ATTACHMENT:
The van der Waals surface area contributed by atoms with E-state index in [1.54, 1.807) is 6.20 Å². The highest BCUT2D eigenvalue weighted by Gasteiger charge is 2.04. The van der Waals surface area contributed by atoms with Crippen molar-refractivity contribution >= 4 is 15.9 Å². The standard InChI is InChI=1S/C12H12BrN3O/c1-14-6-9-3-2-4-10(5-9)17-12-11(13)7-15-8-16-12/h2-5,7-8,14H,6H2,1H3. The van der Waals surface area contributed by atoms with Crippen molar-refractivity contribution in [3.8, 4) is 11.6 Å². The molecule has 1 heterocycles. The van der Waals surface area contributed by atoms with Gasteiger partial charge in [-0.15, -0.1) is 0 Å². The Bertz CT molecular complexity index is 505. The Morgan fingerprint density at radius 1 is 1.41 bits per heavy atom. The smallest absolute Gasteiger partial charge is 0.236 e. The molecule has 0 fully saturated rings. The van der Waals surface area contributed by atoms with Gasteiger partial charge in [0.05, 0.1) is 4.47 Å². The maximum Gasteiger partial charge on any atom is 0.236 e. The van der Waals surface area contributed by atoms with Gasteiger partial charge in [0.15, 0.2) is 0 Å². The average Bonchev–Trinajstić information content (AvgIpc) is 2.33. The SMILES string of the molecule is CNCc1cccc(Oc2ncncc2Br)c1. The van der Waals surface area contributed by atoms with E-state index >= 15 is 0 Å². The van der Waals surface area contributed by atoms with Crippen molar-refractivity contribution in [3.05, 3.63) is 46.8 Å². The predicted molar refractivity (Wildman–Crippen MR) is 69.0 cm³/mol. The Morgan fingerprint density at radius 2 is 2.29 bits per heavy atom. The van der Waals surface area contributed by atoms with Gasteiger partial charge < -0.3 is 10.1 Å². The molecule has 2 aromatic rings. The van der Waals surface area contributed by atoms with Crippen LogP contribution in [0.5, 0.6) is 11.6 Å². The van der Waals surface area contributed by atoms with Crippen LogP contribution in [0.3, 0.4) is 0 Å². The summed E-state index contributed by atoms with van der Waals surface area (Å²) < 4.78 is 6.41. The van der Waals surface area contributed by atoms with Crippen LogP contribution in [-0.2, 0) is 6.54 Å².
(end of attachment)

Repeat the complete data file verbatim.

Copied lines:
The van der Waals surface area contributed by atoms with E-state index in [1.54, 1.807) is 6.20 Å². The highest BCUT2D eigenvalue weighted by Gasteiger charge is 2.04. The van der Waals surface area contributed by atoms with Crippen molar-refractivity contribution >= 4 is 15.9 Å². The standard InChI is InChI=1S/C12H12BrN3O/c1-14-6-9-3-2-4-10(5-9)17-12-11(13)7-15-8-16-12/h2-5,7-8,14H,6H2,1H3. The van der Waals surface area contributed by atoms with Crippen molar-refractivity contribution in [3.8, 4) is 11.6 Å². The molecule has 1 heterocycles. The van der Waals surface area contributed by atoms with Gasteiger partial charge in [-0.15, -0.1) is 0 Å². The Bertz CT molecular complexity index is 505. The Morgan fingerprint density at radius 1 is 1.41 bits per heavy atom. The smallest absolute Gasteiger partial charge is 0.236 e. The molecule has 0 fully saturated rings. The van der Waals surface area contributed by atoms with Gasteiger partial charge in [0.05, 0.1) is 4.47 Å². The maximum Gasteiger partial charge on any atom is 0.236 e. The van der Waals surface area contributed by atoms with Gasteiger partial charge in [0.15, 0.2) is 0 Å². The average Bonchev–Trinajstić information content (AvgIpc) is 2.33. The SMILES string of the molecule is CNCc1cccc(Oc2ncncc2Br)c1. The van der Waals surface area contributed by atoms with E-state index >= 15 is 0 Å². The van der Waals surface area contributed by atoms with Crippen molar-refractivity contribution in [3.05, 3.63) is 46.8 Å². The predicted molar refractivity (Wildman–Crippen MR) is 69.0 cm³/mol. The Morgan fingerprint density at radius 2 is 2.29 bits per heavy atom. The van der Waals surface area contributed by atoms with Gasteiger partial charge < -0.3 is 10.1 Å². The molecule has 2 aromatic rings. The van der Waals surface area contributed by atoms with Crippen LogP contribution in [0.5, 0.6) is 11.6 Å². The van der Waals surface area contributed by atoms with Crippen LogP contribution in [0.3, 0.4) is 0 Å². The summed E-state index contributed by atoms with van der Waals surface area (Å²) < 4.78 is 6.41. The van der Waals surface area contributed by atoms with Crippen LogP contribution in [-0.2, 0) is 6.54 Å².